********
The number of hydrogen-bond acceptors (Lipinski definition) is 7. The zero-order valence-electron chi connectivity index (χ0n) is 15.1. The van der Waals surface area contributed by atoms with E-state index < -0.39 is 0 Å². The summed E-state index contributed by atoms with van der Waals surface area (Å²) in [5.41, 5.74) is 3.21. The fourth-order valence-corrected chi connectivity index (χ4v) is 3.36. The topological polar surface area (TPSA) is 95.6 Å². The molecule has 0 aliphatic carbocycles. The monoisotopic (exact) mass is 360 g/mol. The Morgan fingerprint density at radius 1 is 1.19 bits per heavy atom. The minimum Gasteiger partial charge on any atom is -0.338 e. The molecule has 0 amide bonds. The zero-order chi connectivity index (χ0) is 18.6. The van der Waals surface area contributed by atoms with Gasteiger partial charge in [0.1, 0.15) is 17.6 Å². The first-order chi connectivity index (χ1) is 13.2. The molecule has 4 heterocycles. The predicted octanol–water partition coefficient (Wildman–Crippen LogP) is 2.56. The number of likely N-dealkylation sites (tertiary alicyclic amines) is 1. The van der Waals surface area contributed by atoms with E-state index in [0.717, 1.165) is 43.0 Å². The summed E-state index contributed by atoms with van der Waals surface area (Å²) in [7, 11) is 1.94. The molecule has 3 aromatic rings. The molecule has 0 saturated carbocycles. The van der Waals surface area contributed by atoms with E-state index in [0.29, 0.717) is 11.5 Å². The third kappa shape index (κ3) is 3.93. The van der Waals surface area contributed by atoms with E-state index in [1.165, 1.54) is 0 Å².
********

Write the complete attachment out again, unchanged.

The number of hydrogen-bond acceptors (Lipinski definition) is 7. The zero-order valence-electron chi connectivity index (χ0n) is 15.1. The van der Waals surface area contributed by atoms with E-state index < -0.39 is 0 Å². The summed E-state index contributed by atoms with van der Waals surface area (Å²) in [5.41, 5.74) is 3.21. The fourth-order valence-corrected chi connectivity index (χ4v) is 3.36. The topological polar surface area (TPSA) is 95.6 Å². The molecule has 0 aliphatic carbocycles. The monoisotopic (exact) mass is 360 g/mol. The Morgan fingerprint density at radius 1 is 1.19 bits per heavy atom. The minimum Gasteiger partial charge on any atom is -0.338 e. The molecule has 0 amide bonds. The zero-order chi connectivity index (χ0) is 18.6. The van der Waals surface area contributed by atoms with Gasteiger partial charge in [0.1, 0.15) is 17.6 Å². The first-order chi connectivity index (χ1) is 13.2. The molecule has 4 heterocycles. The predicted octanol–water partition coefficient (Wildman–Crippen LogP) is 2.56. The number of likely N-dealkylation sites (tertiary alicyclic amines) is 1. The van der Waals surface area contributed by atoms with E-state index in [0.717, 1.165) is 43.0 Å². The summed E-state index contributed by atoms with van der Waals surface area (Å²) in [7, 11) is 1.94. The molecule has 3 aromatic rings. The molecule has 0 saturated carbocycles. The van der Waals surface area contributed by atoms with E-state index in [0.29, 0.717) is 11.5 Å². The third kappa shape index (κ3) is 3.93. The van der Waals surface area contributed by atoms with E-state index in [1.165, 1.54) is 0 Å².